Richard Simmons: Everything I did with my life I did so that I could give my parents everything they didn’t have because of me. I don’t know if you’ve ever been to New Orleans, but we have a candy there called the praline. It’s candy with brown sugar and pecans, looks like a patty. Every day after school, for three hours a day, I would sell those pralines on the street corner. I was just eight years old. I’d bring the money home to my parents and say, “This is just the beginning.” Are you close to your parents?
MH: Very much so.
Richard Simmons: You know how important it is for them to know that you’re happy and that you’re peaceful and that you’re making a good living.
MH: Oh sure. It makes them sleep better.
Richard Simmons: But above anything, you need to repay them for everything they sacrificed for you. Don’t you think? When I talk to these college kids, I like to remind them, “You know, if your parents didn’t have you, they’d be living in a nicer home, driving a Mercedes-Benz, with money in the bank and a boat. But noooooo. They had to have you! You’ve got to give back!” Don’t you think part of your success is wanting to make your parents happy?
MH: Probably. I guess you’re right about the sacrifices. All parents sacrifice something for their kids.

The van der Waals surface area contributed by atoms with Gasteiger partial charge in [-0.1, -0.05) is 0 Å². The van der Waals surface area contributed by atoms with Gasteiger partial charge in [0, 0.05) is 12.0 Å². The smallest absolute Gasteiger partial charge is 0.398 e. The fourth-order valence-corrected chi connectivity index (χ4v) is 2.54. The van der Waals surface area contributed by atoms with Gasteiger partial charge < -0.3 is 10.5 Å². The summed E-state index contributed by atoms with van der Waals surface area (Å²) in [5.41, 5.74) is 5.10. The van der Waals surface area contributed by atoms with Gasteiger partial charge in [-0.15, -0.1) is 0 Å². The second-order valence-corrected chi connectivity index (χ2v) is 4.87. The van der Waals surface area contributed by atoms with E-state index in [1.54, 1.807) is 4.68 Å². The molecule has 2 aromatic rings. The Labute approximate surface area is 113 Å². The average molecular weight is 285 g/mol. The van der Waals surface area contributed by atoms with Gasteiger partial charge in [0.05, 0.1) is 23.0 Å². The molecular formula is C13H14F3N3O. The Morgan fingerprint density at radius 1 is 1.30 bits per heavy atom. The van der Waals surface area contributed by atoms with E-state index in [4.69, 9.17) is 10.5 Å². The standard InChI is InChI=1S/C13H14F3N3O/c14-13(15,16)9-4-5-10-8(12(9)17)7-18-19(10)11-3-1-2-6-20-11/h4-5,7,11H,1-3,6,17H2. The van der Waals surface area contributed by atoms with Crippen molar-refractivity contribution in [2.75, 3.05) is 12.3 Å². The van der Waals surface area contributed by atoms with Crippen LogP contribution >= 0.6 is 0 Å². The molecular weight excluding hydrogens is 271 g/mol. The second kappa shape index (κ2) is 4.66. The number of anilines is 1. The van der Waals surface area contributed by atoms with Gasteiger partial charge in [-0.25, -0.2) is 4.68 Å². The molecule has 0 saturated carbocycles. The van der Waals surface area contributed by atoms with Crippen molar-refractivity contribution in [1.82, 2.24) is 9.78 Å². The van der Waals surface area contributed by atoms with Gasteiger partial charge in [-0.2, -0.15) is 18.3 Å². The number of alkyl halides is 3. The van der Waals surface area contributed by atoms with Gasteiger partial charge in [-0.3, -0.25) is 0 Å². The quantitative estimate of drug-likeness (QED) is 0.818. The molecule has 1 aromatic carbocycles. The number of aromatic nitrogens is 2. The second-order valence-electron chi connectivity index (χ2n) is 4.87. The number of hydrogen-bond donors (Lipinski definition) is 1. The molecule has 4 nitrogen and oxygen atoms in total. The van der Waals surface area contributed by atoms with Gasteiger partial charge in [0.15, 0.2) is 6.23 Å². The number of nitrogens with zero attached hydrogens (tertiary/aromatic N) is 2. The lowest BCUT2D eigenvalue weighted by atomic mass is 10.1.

Richard Simmons: They did! They absolutely did! And I knew it, too. I said to my parents (sings) I can do it, all I need is a haaaaaaaaaand! Mama is gonna see to it! Curtain up! Light the lights!
MH and Richard Simmons: (singing in unison) We got nothing to hit but the heights!
Richard Simmons: (Laughs.) That was great!
MH: I did not see that coming.
Richard Simmons: You don’t usually sing Gypsy in interviews?
MH: I don’t, no.
Richard Simmons: Your editor’s going to love it.
MH: Maybe. But I have some explaining to do to my wife.
Richard Simmons: Singing is good for the soul. It’s the first thing I do every morning, after my blessings and my grace. I put music on and I sing.
MH: Was there a lot of music in your home when you were growing up?
Richard Simmons: Absolutely. There was a record player in our living room, and we played it all the time. We listened to Mario Lanza and Doris Day and Pat Boone and opera. My father would sing and my mother would sing and I would dance with my mother. I grew up in such a loving, musical place. I mean, it wasn’t perfect. My father was very strict but I found ways around it.